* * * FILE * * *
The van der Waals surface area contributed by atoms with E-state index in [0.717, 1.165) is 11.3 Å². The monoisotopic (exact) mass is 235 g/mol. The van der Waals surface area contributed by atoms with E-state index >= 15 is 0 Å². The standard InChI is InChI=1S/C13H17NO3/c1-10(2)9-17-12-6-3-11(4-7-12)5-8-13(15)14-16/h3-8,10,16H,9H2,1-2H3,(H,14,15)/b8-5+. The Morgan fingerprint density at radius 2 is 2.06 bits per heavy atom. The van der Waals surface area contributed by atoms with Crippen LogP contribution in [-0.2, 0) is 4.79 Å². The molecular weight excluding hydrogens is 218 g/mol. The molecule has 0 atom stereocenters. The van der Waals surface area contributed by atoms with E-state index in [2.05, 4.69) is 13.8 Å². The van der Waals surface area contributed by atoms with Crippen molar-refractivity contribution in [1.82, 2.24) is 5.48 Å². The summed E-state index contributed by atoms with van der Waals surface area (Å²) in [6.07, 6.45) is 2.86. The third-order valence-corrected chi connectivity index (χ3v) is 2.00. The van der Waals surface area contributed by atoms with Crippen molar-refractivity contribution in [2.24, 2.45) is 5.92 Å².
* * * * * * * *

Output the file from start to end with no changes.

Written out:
The van der Waals surface area contributed by atoms with E-state index in [0.717, 1.165) is 11.3 Å². The monoisotopic (exact) mass is 235 g/mol. The van der Waals surface area contributed by atoms with E-state index >= 15 is 0 Å². The standard InChI is InChI=1S/C13H17NO3/c1-10(2)9-17-12-6-3-11(4-7-12)5-8-13(15)14-16/h3-8,10,16H,9H2,1-2H3,(H,14,15)/b8-5+. The Morgan fingerprint density at radius 2 is 2.06 bits per heavy atom. The van der Waals surface area contributed by atoms with Crippen LogP contribution in [-0.2, 0) is 4.79 Å². The molecular weight excluding hydrogens is 218 g/mol. The molecule has 0 atom stereocenters. The van der Waals surface area contributed by atoms with E-state index in [2.05, 4.69) is 13.8 Å². The van der Waals surface area contributed by atoms with Crippen molar-refractivity contribution in [1.82, 2.24) is 5.48 Å². The summed E-state index contributed by atoms with van der Waals surface area (Å²) in [6.07, 6.45) is 2.86. The third-order valence-corrected chi connectivity index (χ3v) is 2.00. The van der Waals surface area contributed by atoms with Crippen molar-refractivity contribution in [2.24, 2.45) is 5.92 Å².